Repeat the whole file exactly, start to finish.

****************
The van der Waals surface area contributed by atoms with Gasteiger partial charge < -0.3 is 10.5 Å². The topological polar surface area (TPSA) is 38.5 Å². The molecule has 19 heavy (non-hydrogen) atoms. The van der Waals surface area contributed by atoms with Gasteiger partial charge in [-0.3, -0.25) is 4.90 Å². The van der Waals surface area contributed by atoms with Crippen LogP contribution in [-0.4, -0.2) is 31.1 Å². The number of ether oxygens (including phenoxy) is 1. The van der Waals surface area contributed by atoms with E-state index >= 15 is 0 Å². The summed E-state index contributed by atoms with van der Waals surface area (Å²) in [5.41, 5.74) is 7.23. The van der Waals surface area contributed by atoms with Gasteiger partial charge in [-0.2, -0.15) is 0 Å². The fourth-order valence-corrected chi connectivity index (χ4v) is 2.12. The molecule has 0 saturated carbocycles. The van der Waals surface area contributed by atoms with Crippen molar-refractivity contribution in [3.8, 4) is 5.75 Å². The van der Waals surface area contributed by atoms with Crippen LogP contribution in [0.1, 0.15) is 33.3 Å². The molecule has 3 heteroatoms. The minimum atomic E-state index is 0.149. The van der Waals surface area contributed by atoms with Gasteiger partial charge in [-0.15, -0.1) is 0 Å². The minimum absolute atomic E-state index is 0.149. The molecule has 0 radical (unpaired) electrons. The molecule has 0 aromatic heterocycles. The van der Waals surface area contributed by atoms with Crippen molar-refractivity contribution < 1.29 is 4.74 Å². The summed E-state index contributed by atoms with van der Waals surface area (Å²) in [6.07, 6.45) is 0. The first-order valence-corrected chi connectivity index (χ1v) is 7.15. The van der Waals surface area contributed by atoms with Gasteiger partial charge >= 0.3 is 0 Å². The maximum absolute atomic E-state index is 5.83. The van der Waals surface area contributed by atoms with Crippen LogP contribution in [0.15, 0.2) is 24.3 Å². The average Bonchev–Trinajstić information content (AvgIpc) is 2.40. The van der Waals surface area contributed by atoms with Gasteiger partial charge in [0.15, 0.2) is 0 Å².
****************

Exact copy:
The van der Waals surface area contributed by atoms with Gasteiger partial charge < -0.3 is 10.5 Å². The topological polar surface area (TPSA) is 38.5 Å². The molecule has 19 heavy (non-hydrogen) atoms. The van der Waals surface area contributed by atoms with Gasteiger partial charge in [-0.3, -0.25) is 4.90 Å². The van der Waals surface area contributed by atoms with Crippen LogP contribution in [-0.4, -0.2) is 31.1 Å². The number of ether oxygens (including phenoxy) is 1. The van der Waals surface area contributed by atoms with E-state index >= 15 is 0 Å². The summed E-state index contributed by atoms with van der Waals surface area (Å²) in [5.41, 5.74) is 7.23. The van der Waals surface area contributed by atoms with Gasteiger partial charge in [-0.2, -0.15) is 0 Å². The fourth-order valence-corrected chi connectivity index (χ4v) is 2.12. The molecule has 0 saturated carbocycles. The van der Waals surface area contributed by atoms with Crippen molar-refractivity contribution in [3.8, 4) is 5.75 Å². The van der Waals surface area contributed by atoms with Crippen LogP contribution in [0.1, 0.15) is 33.3 Å². The molecule has 3 heteroatoms. The minimum atomic E-state index is 0.149. The van der Waals surface area contributed by atoms with Gasteiger partial charge in [-0.15, -0.1) is 0 Å². The minimum absolute atomic E-state index is 0.149. The molecule has 0 radical (unpaired) electrons. The molecule has 0 aromatic heterocycles. The van der Waals surface area contributed by atoms with Crippen molar-refractivity contribution < 1.29 is 4.74 Å². The summed E-state index contributed by atoms with van der Waals surface area (Å²) in [6.07, 6.45) is 0. The first-order valence-corrected chi connectivity index (χ1v) is 7.15. The van der Waals surface area contributed by atoms with Gasteiger partial charge >= 0.3 is 0 Å². The maximum absolute atomic E-state index is 5.83. The van der Waals surface area contributed by atoms with Crippen LogP contribution in [0.15, 0.2) is 24.3 Å². The average Bonchev–Trinajstić information content (AvgIpc) is 2.40. The van der Waals surface area contributed by atoms with Gasteiger partial charge in [0.15, 0.2) is 0 Å².